An Illinois Supreme Court ruling has united two groups that often are at odds when it comes to legislation pending at the Statehouse. The Illinois Municipal League and the Associated Fire Fighters of Illinois, the state’s largest firefighters union, are backing a bill they say would shield local governments and public safety employees from being sued over the way they prioritize services. “In these unusual times at the state Capitol, I think this is a good example where divergent interests can come together in support of something that really is common sense,” said Pat Devaney, president of the Associated Fire Fighters. The bill, sponsored by state Sen. James Clayborne, D-Belleville, would codify the “public duty rule” that the Supreme Court struck down in January. The longstanding rule held that units of government and their employees have a duty to protect the well-being of the community as a whole rather than that of individual people. The Supreme Court’s decision came in a case involving the 2008 death of Coretta Coleman in unincorporated Will County.
Bloomington-Normal Pantagraph

Fire truck, water meters on South Jacksonville trustees minds    view comments tweat me share on facebook
A new fire truck and a new water meter system highlighted discussions Thursday night during two South Jacksonville Village Board committee meetings. Public Protection Committee members talked about options for replacing the village’s 1985 Pierce fire truck. “We seriously need to look at updating our current fire truck,” Fire Chief David Hickox told the committee. “The one we have will be 31 years old. We have talked about this subject for the past four or five years, and with the increasing number of businesses coming to the village, I feel that we need to update our equipment.” Hickox presented some options and made some recommendations on how to purchase a new pumper truck, which he said could cost upward of $450,000. Committee members also discussed and will propose to the board of trustees that the village increase its peddlers’ and solicitors’ permit fee from the current $5 weekly fee to $25 for the first day and $10 for each additional day.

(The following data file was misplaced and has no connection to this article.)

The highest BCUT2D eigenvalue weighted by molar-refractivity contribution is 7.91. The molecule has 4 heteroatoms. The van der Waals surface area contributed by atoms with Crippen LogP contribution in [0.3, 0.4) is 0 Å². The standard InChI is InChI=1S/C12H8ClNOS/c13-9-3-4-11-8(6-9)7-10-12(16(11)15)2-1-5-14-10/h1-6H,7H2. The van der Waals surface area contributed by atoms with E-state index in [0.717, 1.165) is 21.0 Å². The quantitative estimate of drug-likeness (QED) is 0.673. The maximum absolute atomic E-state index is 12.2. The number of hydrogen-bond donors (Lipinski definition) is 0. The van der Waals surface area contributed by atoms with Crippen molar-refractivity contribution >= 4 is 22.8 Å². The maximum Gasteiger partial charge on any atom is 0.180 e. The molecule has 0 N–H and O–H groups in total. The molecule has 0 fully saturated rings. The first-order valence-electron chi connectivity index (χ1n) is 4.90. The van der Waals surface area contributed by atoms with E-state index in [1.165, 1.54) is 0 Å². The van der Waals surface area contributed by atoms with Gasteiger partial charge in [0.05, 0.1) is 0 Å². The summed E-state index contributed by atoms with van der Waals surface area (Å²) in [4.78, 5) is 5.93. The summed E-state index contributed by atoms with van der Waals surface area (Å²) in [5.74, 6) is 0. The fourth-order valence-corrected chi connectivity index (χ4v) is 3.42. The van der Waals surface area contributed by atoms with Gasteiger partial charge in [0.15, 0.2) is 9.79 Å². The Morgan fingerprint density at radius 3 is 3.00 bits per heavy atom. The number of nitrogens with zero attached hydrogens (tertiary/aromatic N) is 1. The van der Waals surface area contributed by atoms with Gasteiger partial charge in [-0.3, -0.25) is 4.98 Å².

Jacksonville Journal-Courier


Thursday, April 28, 2016
Edwardsville home seriously damaged in fire   view comments tweat me share on facebook
A house in Edwardsville suffered significant damage and a resident was left without a home Wednesday. Edwardsville firefighters were called to 835 Holyoake Road on Wednesday afternoon when a neighbor noticed signs of fire. Edwardsville Fire Chief Rick Welle said the tenant of the rental home was not present at the time. The house suffered moderate fire and heavy smoke damage, Welle said. The cause of the fire remains under investigation. The house is not currently habitable without extensive repair, Welle said. The tenant, who was not named by authorities, lost most of his belongings in the fire. Edwardsville police closed Holyoake Road to through traffic for a short time Wednesday as firefighters attempted to contain the fire.